I have two writing projects underway. The one that’s got me excited starts with these lines:

“Grandma didn’t like me. I knew this well before I was old enough to ask my mom or even my dad about it. But there was no doubt: she didn’t like me. In fact, she didn’t like any of us. Not my mother, not my brother, not even my dad, her son.”

My question: What do you want to know and why? Where does your imagination take you?


Author: Judy Westergard

Retired English teacher, self-taught painter, inveterate reader and still lovin' my Kindle!

2 thoughts on “A QUESTION FOR YOU (YES, YOU!)”

  1. What influences in her life brought her to that position; what is HER story? We all have events that shape us, complex experiences that set our feet upon the conflicted paths we journey. Did she withhold love out of fear, anger, revenge–deliberate cruelty? Or an inability to feel anything at all? I want to know if she was aware of not loving. I want to know this woman, have pity for her without condoning. What must her world have like to endure such coldness, such isolation? Somehow it made sense to her; either from a decision she made herself or from indoctrination. How did that position serve her/hurt her. Show me both sides of her. None of us are all good or all bad. What ways did she NOT show love, love as you and others felt were normal ways–smiles, affectionate words or touches–but also were there any ways, possibly taken for granted or not even acknowledged, where she was able to extend something of herself. I want to see her through examples of situations, not just tell me she didn’t like anyone.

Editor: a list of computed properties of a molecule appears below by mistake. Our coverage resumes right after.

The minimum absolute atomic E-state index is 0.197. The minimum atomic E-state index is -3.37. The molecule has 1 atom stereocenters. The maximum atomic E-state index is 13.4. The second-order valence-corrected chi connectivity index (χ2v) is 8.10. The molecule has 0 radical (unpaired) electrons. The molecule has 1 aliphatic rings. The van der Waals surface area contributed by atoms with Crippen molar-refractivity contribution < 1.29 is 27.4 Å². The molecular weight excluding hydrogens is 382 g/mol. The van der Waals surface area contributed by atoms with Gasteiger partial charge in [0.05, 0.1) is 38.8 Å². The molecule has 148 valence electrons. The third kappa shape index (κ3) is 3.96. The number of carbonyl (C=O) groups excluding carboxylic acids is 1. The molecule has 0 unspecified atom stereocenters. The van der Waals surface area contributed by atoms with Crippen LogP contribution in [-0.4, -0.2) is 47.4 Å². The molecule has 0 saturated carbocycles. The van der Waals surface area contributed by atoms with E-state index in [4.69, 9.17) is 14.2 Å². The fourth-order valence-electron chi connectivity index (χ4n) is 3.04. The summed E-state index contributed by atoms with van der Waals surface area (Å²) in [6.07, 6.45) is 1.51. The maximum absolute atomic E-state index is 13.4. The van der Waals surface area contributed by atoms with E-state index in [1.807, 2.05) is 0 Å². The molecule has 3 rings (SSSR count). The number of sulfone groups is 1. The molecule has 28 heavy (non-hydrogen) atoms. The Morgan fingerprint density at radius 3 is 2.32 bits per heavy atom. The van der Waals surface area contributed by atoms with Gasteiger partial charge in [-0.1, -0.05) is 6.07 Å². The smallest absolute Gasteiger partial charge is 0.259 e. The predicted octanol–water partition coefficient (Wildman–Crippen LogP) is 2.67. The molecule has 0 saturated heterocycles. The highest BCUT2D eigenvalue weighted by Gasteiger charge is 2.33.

My grandmother also was a very distant person. Highly critical of any behavior not condoned by the church, a perfectionist housewife and hostess, a woman who only wrote letters that dealt with the weather on her roses. Hard to imagine her marrying my grandfather, five years her junior, who courted her by standing up on the seat of his motorcycle as he whizzed past, waving both hands. My favorite picture of her is of her glowing smile, wearing tiny pearl earrings grandpa gave to her, years later, when they changed churches and she was allowed to wear jewelry.


    1. I know so little about her and all the people who would be good primary sources have long since died. I’m thinking of turning the whole thing into fiction; your ideas send my imagination whirling! Thanks for a thoughtful, inspiring response.


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